Fine Tools in the Desert
A drive down Main Street in Mesa, Arizona holds few surprises. Along with the tire shops and taquerias, there are the usual grocery stores, lawyers’ offices, drive-through banks and car washes.
So imagine my delight two weekends ago when, driving to the Arizona woodworkers show, I rolled past this beautiful sign.
“Telescopes, Binoculars, Woodworking Tools.”
Definitely worth a stop, I thought.
Next morning, I dropped in to the low, tan-brick building and met Bob Howard, proprietor and sole employee of The Saint James Bay Tool Co. Bob started his career, some years ago, as a tool-and-die machinist for the aircraft industry on Long Island. Today, he is a one-man handplane factory.
The company markets specialty planes for instrument makers, replacement parts for tool collectors and an extensive line of custom planes, shaves and other tools for everyday woodworkers. If you don’t see what you want, just ask. If you can sketch it, Bob says, he can probably make it.
Except for the casting process (too hot and dangerous), Bob does all the work in a small, backroom shop, shouldering and side-stepping around four large milling machines, horizontal bandsaws, drill presses, grinders and buffing wheels. In one window-lit corner sits a small vise mounted to a bench crowded with containers full of files.
“I go through files like other people go through shoelaces,” he says.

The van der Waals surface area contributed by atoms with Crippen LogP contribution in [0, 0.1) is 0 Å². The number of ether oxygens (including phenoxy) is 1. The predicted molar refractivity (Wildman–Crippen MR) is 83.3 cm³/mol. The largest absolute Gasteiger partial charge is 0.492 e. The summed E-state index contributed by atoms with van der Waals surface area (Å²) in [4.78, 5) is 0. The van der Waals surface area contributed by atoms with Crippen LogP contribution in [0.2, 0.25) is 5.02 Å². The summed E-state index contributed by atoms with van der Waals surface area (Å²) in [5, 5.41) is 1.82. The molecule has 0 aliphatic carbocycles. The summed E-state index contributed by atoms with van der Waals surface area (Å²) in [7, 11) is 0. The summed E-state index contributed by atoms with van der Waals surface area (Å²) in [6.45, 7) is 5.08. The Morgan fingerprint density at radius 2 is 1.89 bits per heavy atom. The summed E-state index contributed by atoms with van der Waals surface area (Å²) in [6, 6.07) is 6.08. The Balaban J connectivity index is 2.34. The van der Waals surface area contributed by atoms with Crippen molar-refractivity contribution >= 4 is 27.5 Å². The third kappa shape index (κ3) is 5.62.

Bob builds each tool from a casting of silicon bronze, using his own design or one patterned after an older tool. When the rough castings arrive from the foundry (also in Arizona), he mills them true, files away the rough edges and fits the components together.
In a display case up front, he keeps examples of his work along with vintage tools from Stanley and other makers. And the forest of tripod-mounted scopes across the room? For sale by his father-in-law, who invited Bob to share the space decades ago.
“You’d be surprised how many guys come in and say – “these are my two favorite hobbies!,” Bob says.
I found myself thinking a woodworker wouldn’t need a second hobby to enjoy this place. If you’re in Mesa, stop by. Just look for the sign.
Howard's bench benefits from a combination of task lighting and strong, Arizona window light.
Howard softens the edges on a bronze casting for a No. 7 jointer plane.
The sign says it all.
A former aircraft industry machinist, Howard's shop is crowded with metal-working equipment.
Tools for hand work. "I go through files like other people go through shoelaces."
Howard at the Bridgeport milling machine.